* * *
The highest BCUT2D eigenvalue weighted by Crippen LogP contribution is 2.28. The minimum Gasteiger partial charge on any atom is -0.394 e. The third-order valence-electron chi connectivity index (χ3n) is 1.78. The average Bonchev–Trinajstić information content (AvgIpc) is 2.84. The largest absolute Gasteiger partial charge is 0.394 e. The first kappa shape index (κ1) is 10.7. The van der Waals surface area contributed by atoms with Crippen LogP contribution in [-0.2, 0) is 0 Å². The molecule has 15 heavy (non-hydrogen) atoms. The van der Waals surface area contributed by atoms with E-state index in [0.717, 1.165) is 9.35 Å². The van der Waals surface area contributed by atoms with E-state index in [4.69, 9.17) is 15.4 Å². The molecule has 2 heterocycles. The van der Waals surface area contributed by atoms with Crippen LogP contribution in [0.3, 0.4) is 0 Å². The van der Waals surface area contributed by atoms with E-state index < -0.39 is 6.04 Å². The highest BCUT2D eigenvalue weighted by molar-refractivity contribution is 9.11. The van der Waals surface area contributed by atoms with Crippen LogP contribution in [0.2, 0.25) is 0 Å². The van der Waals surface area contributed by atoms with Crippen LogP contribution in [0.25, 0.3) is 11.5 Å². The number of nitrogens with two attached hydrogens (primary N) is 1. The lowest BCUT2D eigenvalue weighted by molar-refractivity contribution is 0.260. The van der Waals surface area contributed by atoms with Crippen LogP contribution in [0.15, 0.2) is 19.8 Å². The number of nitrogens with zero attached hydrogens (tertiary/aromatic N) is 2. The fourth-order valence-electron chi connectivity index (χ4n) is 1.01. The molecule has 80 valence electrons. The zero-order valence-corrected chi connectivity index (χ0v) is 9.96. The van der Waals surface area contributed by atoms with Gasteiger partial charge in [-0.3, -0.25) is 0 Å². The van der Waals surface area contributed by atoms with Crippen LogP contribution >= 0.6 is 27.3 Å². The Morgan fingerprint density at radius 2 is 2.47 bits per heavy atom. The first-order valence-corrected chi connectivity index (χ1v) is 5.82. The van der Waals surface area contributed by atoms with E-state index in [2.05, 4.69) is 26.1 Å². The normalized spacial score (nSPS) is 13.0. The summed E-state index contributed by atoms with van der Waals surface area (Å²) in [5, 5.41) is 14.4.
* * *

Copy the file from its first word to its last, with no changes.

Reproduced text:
The highest BCUT2D eigenvalue weighted by Crippen LogP contribution is 2.28. The minimum Gasteiger partial charge on any atom is -0.394 e. The third-order valence-electron chi connectivity index (χ3n) is 1.78. The average Bonchev–Trinajstić information content (AvgIpc) is 2.84. The largest absolute Gasteiger partial charge is 0.394 e. The first kappa shape index (κ1) is 10.7. The van der Waals surface area contributed by atoms with Crippen LogP contribution in [-0.2, 0) is 0 Å². The molecule has 15 heavy (non-hydrogen) atoms. The van der Waals surface area contributed by atoms with E-state index in [0.717, 1.165) is 9.35 Å². The van der Waals surface area contributed by atoms with E-state index in [4.69, 9.17) is 15.4 Å². The molecule has 2 heterocycles. The van der Waals surface area contributed by atoms with Crippen LogP contribution in [0.3, 0.4) is 0 Å². The van der Waals surface area contributed by atoms with E-state index < -0.39 is 6.04 Å². The highest BCUT2D eigenvalue weighted by molar-refractivity contribution is 9.11. The van der Waals surface area contributed by atoms with Crippen LogP contribution in [0.2, 0.25) is 0 Å². The van der Waals surface area contributed by atoms with Crippen LogP contribution in [0.25, 0.3) is 11.5 Å². The number of nitrogens with two attached hydrogens (primary N) is 1. The lowest BCUT2D eigenvalue weighted by molar-refractivity contribution is 0.260. The van der Waals surface area contributed by atoms with Crippen LogP contribution in [0.15, 0.2) is 19.8 Å². The number of nitrogens with zero attached hydrogens (tertiary/aromatic N) is 2. The fourth-order valence-electron chi connectivity index (χ4n) is 1.01. The molecule has 80 valence electrons. The zero-order valence-corrected chi connectivity index (χ0v) is 9.96. The van der Waals surface area contributed by atoms with Gasteiger partial charge in [-0.3, -0.25) is 0 Å². The van der Waals surface area contributed by atoms with Crippen LogP contribution >= 0.6 is 27.3 Å². The Morgan fingerprint density at radius 2 is 2.47 bits per heavy atom. The first-order valence-corrected chi connectivity index (χ1v) is 5.82. The van der Waals surface area contributed by atoms with E-state index in [2.05, 4.69) is 26.1 Å². The normalized spacial score (nSPS) is 13.0. The summed E-state index contributed by atoms with van der Waals surface area (Å²) in [5, 5.41) is 14.4.